Our last day we drove back to Galle over a mountain range. We actually got rather lost and the road we were following deteriorated into a tiny track just wide enough for the car which also had one slow puncture. This was pretty interesting as we had to share the road with buses and tuk tuks from time to time while winding up and down hairpin bends. The road passed up and through tea plantations with colonial names and rough looking tea plantation workers' quarters : we almost felt we had gone back a century.
The rest of our time in Galle was a lot less interesting as we had to fix the usual few boat problems before setting off for Cochin on India's Kerala coast. This was only 3 to 4 days sail away from Galle, but the gap between Sri Lanka and India was always very windy and the boats that had passed the gap either heading for Cochin or the Maldives had all suffered heavy winds and big waves so we needed to be prepared ourselves.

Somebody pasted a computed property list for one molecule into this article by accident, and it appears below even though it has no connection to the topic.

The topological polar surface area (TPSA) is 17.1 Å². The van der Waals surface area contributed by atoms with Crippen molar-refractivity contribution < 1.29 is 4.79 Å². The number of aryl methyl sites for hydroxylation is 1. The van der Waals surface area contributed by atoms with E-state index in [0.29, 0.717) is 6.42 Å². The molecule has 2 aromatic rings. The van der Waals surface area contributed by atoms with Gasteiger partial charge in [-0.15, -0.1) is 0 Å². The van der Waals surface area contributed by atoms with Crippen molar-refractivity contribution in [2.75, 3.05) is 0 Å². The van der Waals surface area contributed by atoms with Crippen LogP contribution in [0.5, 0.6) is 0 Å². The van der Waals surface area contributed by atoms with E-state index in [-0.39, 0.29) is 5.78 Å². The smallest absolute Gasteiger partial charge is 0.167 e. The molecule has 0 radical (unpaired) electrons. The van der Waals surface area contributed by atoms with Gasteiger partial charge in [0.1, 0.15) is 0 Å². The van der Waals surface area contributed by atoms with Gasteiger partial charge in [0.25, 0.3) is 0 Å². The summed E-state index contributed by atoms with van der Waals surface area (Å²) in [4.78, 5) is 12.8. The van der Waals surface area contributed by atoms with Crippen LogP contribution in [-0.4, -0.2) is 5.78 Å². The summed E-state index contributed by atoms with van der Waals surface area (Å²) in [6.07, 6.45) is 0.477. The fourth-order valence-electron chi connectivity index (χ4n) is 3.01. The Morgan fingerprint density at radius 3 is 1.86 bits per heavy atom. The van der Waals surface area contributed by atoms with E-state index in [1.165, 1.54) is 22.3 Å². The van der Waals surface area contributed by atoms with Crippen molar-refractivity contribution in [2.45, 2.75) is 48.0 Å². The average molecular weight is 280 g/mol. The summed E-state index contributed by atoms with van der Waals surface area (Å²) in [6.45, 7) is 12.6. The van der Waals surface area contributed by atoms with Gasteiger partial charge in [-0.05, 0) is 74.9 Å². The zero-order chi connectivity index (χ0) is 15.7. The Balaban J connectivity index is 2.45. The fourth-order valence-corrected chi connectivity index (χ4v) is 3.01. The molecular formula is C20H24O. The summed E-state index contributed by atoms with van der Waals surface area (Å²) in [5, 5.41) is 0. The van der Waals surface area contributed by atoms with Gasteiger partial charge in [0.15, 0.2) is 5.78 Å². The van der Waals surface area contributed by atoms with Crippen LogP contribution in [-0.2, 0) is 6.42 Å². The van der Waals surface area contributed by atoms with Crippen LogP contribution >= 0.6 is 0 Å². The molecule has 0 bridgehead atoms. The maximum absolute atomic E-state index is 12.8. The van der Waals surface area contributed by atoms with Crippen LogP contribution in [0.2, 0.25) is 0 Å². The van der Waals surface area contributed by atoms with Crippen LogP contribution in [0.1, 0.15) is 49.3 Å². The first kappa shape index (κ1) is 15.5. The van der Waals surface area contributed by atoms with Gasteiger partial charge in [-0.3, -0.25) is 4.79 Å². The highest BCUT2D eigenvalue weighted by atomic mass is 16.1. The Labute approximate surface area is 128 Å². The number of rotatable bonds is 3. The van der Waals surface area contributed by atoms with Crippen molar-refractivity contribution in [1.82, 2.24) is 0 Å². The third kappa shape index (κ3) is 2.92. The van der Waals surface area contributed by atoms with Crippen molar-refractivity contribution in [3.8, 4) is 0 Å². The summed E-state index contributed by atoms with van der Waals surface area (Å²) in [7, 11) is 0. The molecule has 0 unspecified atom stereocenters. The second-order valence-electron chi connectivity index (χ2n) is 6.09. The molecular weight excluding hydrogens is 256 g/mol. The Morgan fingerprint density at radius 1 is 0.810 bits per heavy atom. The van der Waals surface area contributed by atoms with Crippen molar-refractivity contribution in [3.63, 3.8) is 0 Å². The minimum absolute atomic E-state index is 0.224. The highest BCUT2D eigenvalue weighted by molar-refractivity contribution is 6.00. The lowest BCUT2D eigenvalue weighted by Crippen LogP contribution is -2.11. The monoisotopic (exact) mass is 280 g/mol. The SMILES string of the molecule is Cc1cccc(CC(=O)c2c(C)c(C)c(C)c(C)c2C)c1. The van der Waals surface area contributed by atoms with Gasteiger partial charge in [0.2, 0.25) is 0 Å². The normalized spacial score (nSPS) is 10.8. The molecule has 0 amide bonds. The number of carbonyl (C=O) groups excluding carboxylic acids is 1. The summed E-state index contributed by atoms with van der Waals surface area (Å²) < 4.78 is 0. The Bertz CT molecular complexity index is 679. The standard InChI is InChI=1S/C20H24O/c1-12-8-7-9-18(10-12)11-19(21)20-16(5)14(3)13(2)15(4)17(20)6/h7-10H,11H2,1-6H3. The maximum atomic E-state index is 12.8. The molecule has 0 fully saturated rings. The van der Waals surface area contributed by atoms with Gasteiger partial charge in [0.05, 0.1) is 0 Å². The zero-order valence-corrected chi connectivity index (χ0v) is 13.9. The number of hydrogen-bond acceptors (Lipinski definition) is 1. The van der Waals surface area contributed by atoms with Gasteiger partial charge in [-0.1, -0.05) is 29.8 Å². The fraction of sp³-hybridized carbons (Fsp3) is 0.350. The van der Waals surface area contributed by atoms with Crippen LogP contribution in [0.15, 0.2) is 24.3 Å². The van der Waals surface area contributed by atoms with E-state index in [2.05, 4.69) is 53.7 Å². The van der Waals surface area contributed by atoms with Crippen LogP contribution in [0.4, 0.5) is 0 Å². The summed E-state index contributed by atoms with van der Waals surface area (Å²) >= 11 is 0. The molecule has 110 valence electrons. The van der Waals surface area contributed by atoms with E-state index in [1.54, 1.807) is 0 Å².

Sri Lanka diversion
25 January 2010 | Galle, Sri Lanka
Alison and Geoff, calm
We arrived in Galle two days ago after a 7 day passage from Port Blair in the Andamans. We were able to sail nearly all the way with consistent North Easterly winds. The first night out we had up to 30 knots in a squall, but generally winds were only 10 - 15 knots, but swells were sometimes uncomfortable.
As we neared the South Eastern corner of Sri Lanka, the wind accelerated to over 20 knots and with a 2 knot current we raced along through the moonlit night at over 8 knots at times. Although intending to continue to Cochin in India the near presence of a safe and interesting harbour decided us to call in for a week in Galle.
Formalities were over quickly and we explored the quaint old city inside the ramparts of Galle fort and are now planning a three trip to two of Sri Lanka's national parks - Yala and Udu Walawe to hopefully see wild elephant herds and leopards. Planning to cross the notorious Gulf of Mannar between India and Sri Lanka next weekend.